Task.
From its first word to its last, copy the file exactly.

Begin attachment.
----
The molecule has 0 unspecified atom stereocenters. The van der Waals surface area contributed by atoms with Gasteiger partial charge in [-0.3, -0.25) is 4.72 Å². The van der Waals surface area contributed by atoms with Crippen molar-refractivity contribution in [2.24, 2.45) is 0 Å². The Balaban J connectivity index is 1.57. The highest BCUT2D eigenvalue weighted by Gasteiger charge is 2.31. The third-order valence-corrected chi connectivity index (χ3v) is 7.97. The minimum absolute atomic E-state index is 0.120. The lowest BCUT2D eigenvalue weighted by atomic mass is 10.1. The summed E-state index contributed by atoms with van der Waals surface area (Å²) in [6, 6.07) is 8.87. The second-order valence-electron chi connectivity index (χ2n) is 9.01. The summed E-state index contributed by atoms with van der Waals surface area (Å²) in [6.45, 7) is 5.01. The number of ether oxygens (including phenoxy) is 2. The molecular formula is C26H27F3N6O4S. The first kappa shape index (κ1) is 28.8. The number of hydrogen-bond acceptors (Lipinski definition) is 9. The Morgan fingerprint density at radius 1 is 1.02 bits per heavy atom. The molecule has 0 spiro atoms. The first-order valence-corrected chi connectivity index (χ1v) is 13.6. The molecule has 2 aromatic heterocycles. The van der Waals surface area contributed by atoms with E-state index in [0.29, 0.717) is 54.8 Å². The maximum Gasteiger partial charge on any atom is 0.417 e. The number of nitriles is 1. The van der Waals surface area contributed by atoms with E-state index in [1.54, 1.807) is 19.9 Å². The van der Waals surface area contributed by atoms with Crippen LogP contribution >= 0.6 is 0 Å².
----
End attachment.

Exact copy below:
The molecule has 0 unspecified atom stereocenters. The van der Waals surface area contributed by atoms with Gasteiger partial charge in [-0.3, -0.25) is 4.72 Å². The van der Waals surface area contributed by atoms with Crippen molar-refractivity contribution in [2.24, 2.45) is 0 Å². The Balaban J connectivity index is 1.57. The highest BCUT2D eigenvalue weighted by Gasteiger charge is 2.31. The third-order valence-corrected chi connectivity index (χ3v) is 7.97. The minimum absolute atomic E-state index is 0.120. The lowest BCUT2D eigenvalue weighted by atomic mass is 10.1. The summed E-state index contributed by atoms with van der Waals surface area (Å²) in [6, 6.07) is 8.87. The second-order valence-electron chi connectivity index (χ2n) is 9.01. The summed E-state index contributed by atoms with van der Waals surface area (Å²) in [6.45, 7) is 5.01. The number of ether oxygens (including phenoxy) is 2. The molecular formula is C26H27F3N6O4S. The first kappa shape index (κ1) is 28.8. The number of hydrogen-bond acceptors (Lipinski definition) is 9. The Morgan fingerprint density at radius 1 is 1.02 bits per heavy atom. The molecule has 0 spiro atoms. The first-order valence-corrected chi connectivity index (χ1v) is 13.6. The molecule has 2 aromatic heterocycles. The van der Waals surface area contributed by atoms with E-state index in [0.29, 0.717) is 54.8 Å². The maximum Gasteiger partial charge on any atom is 0.417 e. The number of nitriles is 1. The van der Waals surface area contributed by atoms with E-state index in [1.54, 1.807) is 19.9 Å². The van der Waals surface area contributed by atoms with Crippen LogP contribution >= 0.6 is 0 Å².